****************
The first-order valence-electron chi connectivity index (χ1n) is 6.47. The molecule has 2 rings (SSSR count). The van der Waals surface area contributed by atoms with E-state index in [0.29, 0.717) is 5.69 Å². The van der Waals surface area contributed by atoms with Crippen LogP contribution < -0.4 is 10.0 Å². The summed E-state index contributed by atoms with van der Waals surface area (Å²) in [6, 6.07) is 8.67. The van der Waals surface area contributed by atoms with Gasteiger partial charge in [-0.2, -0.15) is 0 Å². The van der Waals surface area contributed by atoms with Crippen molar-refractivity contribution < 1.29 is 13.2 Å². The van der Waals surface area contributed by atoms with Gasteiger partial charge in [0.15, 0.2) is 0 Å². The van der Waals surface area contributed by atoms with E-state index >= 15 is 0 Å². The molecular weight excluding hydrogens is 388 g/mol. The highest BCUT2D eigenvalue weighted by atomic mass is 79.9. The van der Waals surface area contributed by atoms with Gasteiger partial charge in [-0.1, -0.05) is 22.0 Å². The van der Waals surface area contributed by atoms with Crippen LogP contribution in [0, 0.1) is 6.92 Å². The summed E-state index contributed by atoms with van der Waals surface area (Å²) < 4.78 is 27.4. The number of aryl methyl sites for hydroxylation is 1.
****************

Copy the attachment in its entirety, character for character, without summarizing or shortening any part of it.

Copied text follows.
The first-order valence-electron chi connectivity index (χ1n) is 6.47. The molecule has 2 rings (SSSR count). The van der Waals surface area contributed by atoms with E-state index in [0.29, 0.717) is 5.69 Å². The van der Waals surface area contributed by atoms with Crippen LogP contribution < -0.4 is 10.0 Å². The summed E-state index contributed by atoms with van der Waals surface area (Å²) in [6, 6.07) is 8.67. The van der Waals surface area contributed by atoms with Gasteiger partial charge in [-0.2, -0.15) is 0 Å². The van der Waals surface area contributed by atoms with Crippen molar-refractivity contribution < 1.29 is 13.2 Å². The van der Waals surface area contributed by atoms with Gasteiger partial charge in [0.15, 0.2) is 0 Å². The van der Waals surface area contributed by atoms with E-state index >= 15 is 0 Å². The molecular weight excluding hydrogens is 388 g/mol. The highest BCUT2D eigenvalue weighted by atomic mass is 79.9. The van der Waals surface area contributed by atoms with Gasteiger partial charge in [-0.1, -0.05) is 22.0 Å². The van der Waals surface area contributed by atoms with Crippen LogP contribution in [0, 0.1) is 6.92 Å². The summed E-state index contributed by atoms with van der Waals surface area (Å²) < 4.78 is 27.4. The number of aryl methyl sites for hydroxylation is 1.